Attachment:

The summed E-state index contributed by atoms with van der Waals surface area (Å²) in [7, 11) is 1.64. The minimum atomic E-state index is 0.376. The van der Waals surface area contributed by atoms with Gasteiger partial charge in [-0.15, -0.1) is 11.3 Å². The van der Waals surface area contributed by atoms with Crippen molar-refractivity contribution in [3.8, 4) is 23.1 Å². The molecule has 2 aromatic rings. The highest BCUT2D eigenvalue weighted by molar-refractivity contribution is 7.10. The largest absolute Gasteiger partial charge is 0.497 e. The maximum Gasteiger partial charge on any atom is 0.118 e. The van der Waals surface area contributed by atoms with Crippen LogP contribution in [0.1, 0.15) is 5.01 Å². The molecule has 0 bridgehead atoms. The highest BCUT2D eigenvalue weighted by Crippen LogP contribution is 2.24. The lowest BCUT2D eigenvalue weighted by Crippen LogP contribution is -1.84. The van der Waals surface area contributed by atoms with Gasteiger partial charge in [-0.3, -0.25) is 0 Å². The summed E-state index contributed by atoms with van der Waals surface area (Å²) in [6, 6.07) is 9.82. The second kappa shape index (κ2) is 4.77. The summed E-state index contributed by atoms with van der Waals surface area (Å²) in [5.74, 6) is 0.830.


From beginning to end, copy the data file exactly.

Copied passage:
The summed E-state index contributed by atoms with van der Waals surface area (Å²) in [7, 11) is 1.64. The minimum atomic E-state index is 0.376. The van der Waals surface area contributed by atoms with Gasteiger partial charge in [-0.15, -0.1) is 11.3 Å². The van der Waals surface area contributed by atoms with Crippen molar-refractivity contribution in [3.8, 4) is 23.1 Å². The molecule has 2 aromatic rings. The highest BCUT2D eigenvalue weighted by molar-refractivity contribution is 7.10. The largest absolute Gasteiger partial charge is 0.497 e. The maximum Gasteiger partial charge on any atom is 0.118 e. The van der Waals surface area contributed by atoms with Crippen LogP contribution in [0.1, 0.15) is 5.01 Å². The molecule has 0 bridgehead atoms. The highest BCUT2D eigenvalue weighted by Crippen LogP contribution is 2.24. The lowest BCUT2D eigenvalue weighted by Crippen LogP contribution is -1.84. The van der Waals surface area contributed by atoms with Gasteiger partial charge in [-0.3, -0.25) is 0 Å². The summed E-state index contributed by atoms with van der Waals surface area (Å²) in [6, 6.07) is 9.82. The second kappa shape index (κ2) is 4.77. The summed E-state index contributed by atoms with van der Waals surface area (Å²) in [5.74, 6) is 0.830.